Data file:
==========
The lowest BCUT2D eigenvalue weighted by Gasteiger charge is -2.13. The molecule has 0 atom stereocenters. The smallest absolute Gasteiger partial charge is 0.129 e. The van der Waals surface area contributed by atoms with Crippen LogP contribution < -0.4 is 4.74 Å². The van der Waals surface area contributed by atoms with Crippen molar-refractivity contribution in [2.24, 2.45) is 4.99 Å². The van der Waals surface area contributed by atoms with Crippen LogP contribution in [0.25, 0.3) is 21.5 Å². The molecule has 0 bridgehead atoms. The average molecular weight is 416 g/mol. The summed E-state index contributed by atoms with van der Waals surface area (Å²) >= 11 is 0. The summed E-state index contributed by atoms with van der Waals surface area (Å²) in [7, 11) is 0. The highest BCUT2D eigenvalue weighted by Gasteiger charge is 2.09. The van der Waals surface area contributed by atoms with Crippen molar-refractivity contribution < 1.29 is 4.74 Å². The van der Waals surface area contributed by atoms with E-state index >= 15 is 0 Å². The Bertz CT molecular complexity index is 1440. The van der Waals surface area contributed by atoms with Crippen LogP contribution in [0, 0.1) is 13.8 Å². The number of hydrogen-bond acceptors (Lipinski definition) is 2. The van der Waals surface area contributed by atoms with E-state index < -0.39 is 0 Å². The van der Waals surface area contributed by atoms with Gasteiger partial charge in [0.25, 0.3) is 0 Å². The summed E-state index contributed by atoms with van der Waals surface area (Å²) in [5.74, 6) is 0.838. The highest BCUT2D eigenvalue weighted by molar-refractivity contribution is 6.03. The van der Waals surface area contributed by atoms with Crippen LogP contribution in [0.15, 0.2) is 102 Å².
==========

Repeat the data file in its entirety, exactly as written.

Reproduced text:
The lowest BCUT2D eigenvalue weighted by Gasteiger charge is -2.13. The molecule has 0 atom stereocenters. The smallest absolute Gasteiger partial charge is 0.129 e. The van der Waals surface area contributed by atoms with Crippen LogP contribution < -0.4 is 4.74 Å². The van der Waals surface area contributed by atoms with Crippen molar-refractivity contribution in [2.24, 2.45) is 4.99 Å². The van der Waals surface area contributed by atoms with Crippen LogP contribution in [0.25, 0.3) is 21.5 Å². The molecule has 0 bridgehead atoms. The average molecular weight is 416 g/mol. The summed E-state index contributed by atoms with van der Waals surface area (Å²) >= 11 is 0. The summed E-state index contributed by atoms with van der Waals surface area (Å²) in [7, 11) is 0. The highest BCUT2D eigenvalue weighted by Gasteiger charge is 2.09. The van der Waals surface area contributed by atoms with Crippen molar-refractivity contribution < 1.29 is 4.74 Å². The van der Waals surface area contributed by atoms with E-state index >= 15 is 0 Å². The Bertz CT molecular complexity index is 1440. The van der Waals surface area contributed by atoms with Crippen LogP contribution in [0, 0.1) is 13.8 Å². The number of hydrogen-bond acceptors (Lipinski definition) is 2. The van der Waals surface area contributed by atoms with E-state index < -0.39 is 0 Å². The van der Waals surface area contributed by atoms with Gasteiger partial charge in [0.25, 0.3) is 0 Å². The summed E-state index contributed by atoms with van der Waals surface area (Å²) in [5.74, 6) is 0.838. The highest BCUT2D eigenvalue weighted by molar-refractivity contribution is 6.03. The van der Waals surface area contributed by atoms with Crippen LogP contribution in [0.15, 0.2) is 102 Å².